The Consultation has been launched with the aim of ensuring that consumer interests are at the heart of Scottish legal services moving forward. The Scottish Government are seeking views on developing a system of legal services regulation that would promote a flourishing legal sector and place consumer interests at its heart. Ministers want to ensure the system of regulation in Scotland incorporates the competitive provision of legal services, the public and consumer interest..

A consultation will run until 24th December based on recommendations from an independent review of the regulation of legal services. It will seek views on potential changes that could be made, developed collaboratively with stakeholders, designed to improve the transparency and accountability in the way in which legal services are regulated, and the legal complaints system operates in Scotland.

Read the full story here

LSB sets clear expectations for regulators to improve consumer information, promote rights, and drive choice in the legal services market across England and Wales

The LSB in partnership with regulators is working ensure legal services providers offer helpful information to consumers about the cost and quality of their services and on redress and regulation, so consumers can make informed decisions.

The LSB is also proposing that regulators implement effective programmes of activity to support public legal education, focusing on activities that support people to understand when they have a legal problem and how to access the professional help they need to resolve it.

The consultation follows legal service market studies done by the Competition and Markets Authority (CMA) in 2016 and a further review in 2020, during which, the CMA found that the market was not working in the best interests of consumers.

Read the full story here

Law Society of British Columbia to Widen Access to Legal Services

On September the 10th the Law Society of British Columbia elected to make changes suggested by a task force on modernisation established this January.

The task force cited ongoing changes in the legal market, which have been accelerated by the ongoing COVID-19 pandemic, as well as the pace of change in other jurisdictions, as to why change was needed.

Recommendations include:

  • evaluate how existing and emerging technologies can better support legal services and address regulatory impediments that exist in permitting their use
  • move to amend regulatory structures to allow for innovation in legal service delivery and alternative business structures while protecting the public
  • re-evaluate current regulations and restrictions on law firm ownership and investment, as well as multi-disciplinary practice and partnership structures to ensure they are not inhibiting innovation
  • advance its initiative on the regulation of licensed paralegals to improve access to legal services
  • regularly reach out to and develop resources to support in-house counsel and government lawyers
  • continue work on Indigenous legal services by understanding where more support is needed and listen to and work with Indigenous peoples to address that need
  • re-consider the accreditation process for lawyers in British Columbia, with special consideration given to how to incorporate more skills-based training into that process

The task force was set up with the following mandate: “Recognizing that significant change in the legal profession and the delivery of legal services is expected over the next five to 10 years, the Futures Task Force will identify the anticipated changes, consider and evaluate the factors and forces driving those changes, assess the impact on the delivery of legal services to the public, by the profession and on the future regulation of the legal profession in British Columbia, and make recommendations to the Benchers on the implications of the anticipated changes and how the Law Society and the profession might respond to the anticipated changes.”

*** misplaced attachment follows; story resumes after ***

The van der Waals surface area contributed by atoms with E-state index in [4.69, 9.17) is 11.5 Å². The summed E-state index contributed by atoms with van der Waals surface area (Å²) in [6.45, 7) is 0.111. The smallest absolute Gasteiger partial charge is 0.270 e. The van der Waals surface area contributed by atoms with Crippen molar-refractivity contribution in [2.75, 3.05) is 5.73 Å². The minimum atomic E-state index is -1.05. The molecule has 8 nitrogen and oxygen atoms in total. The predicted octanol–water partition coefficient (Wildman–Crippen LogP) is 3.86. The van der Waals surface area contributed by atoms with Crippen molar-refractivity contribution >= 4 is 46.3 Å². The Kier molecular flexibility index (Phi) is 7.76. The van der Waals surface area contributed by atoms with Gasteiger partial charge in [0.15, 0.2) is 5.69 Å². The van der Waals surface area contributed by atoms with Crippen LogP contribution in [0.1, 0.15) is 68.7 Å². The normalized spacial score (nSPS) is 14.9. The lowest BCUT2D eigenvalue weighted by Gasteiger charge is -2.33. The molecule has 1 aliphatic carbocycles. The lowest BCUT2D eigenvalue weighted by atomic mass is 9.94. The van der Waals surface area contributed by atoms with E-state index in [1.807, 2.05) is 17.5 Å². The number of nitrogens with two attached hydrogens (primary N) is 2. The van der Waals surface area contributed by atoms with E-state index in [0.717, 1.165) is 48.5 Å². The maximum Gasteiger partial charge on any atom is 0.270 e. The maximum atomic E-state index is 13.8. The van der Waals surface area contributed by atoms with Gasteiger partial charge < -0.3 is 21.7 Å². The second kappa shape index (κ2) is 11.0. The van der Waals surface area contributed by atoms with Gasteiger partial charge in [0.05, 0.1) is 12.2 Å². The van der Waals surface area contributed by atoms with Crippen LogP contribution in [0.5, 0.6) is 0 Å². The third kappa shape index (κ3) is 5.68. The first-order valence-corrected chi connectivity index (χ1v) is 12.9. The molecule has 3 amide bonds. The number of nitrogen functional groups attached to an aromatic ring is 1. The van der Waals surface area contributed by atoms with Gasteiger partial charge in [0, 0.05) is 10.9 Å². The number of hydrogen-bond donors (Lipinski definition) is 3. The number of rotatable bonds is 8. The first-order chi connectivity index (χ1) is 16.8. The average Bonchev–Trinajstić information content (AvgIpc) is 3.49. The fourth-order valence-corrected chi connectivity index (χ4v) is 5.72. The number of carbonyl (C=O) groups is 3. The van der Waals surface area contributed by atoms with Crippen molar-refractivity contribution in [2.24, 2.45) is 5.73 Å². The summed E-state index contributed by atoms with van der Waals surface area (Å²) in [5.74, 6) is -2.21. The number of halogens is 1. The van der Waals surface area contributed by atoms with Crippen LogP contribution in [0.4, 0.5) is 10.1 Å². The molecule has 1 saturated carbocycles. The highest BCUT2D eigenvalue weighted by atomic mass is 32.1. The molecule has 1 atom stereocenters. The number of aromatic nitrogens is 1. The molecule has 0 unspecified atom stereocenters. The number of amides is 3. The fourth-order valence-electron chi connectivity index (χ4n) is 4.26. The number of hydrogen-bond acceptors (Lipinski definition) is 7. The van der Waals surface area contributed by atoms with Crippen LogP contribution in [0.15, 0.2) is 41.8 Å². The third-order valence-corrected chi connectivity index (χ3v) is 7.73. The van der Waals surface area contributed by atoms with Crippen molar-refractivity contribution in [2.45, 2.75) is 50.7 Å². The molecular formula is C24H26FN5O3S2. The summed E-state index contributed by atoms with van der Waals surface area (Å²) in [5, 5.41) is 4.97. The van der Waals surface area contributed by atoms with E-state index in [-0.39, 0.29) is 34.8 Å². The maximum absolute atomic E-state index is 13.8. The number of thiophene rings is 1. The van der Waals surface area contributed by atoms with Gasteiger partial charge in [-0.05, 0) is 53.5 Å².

And began the recommendations by saying: “Change is constant in all aspects of our lives, and this is true in the practice of law as well. Client expectations, competition among lawyers and with other professionals, technology, generational expectations, and societal norms all affect what lawyers do and how they carry out their practice in important ways. Society’s expectations of what lawyers do and how they should do it also change. How lawyers keep up with these changes is very important for the availability of efficient and affordable legal services and for the confidence that the public has in the legal profession as a whole, and equally important for the sustainability of their practices and their personal well-being. A legal profession that is incapable of achieving outcomes that resonate with what society expects is one in which the public will eventually lose confidence. ”

Read the full recommendations here (PDF). 

UK Government issues guidance note for a no-deal Brexit result

A scenario in which the UK leaves the EU without agreement (a ‘no deal’ scenario) remains unlikely given the mutual interests of the UK and the EU in securing a negotiated outcome.

Negotiations are progressing well and both we and the EU continue to work hard to seek a positive deal. However, it’s our duty as a responsible government to prepare for all eventualities, including ‘no deal’, until we can be certain of the outcome of those negotiations.

For two years, the government has been implementing a significant programme of work to ensure the UK will be ready from day 1 in all scenarios, including a potential ‘no deal’ outcome in March 2019.

It has always been the case that as we get nearer to March 2019, preparations for a no deal scenario would have to be accelerated. Such an acceleration does not reflect an increased likelihood of a ‘no deal’ outcome. Rather it is about ensuring our plans are in place in the unlikely scenario that they need to be relied upon.

This series of technical notices sets out information to allow businesses and citizens to understand what they would need to do in a ‘no deal’ scenario, so they can make informed plans and preparations.

This guidance is part of that series.

Also included is an overarching framing notice explaining the government’s overarching approach to preparing the UK for this outcome in order to minimise disruption and ensure a smooth and orderly exit in all scenarios.

We are working with the devolved administrations on technical notices and we will continue to do so as plans develop.

Full UK Government Guidance Note Here

Solicitors Regulation Authority (SRA) Response

Bar Standards Board (BSB) Response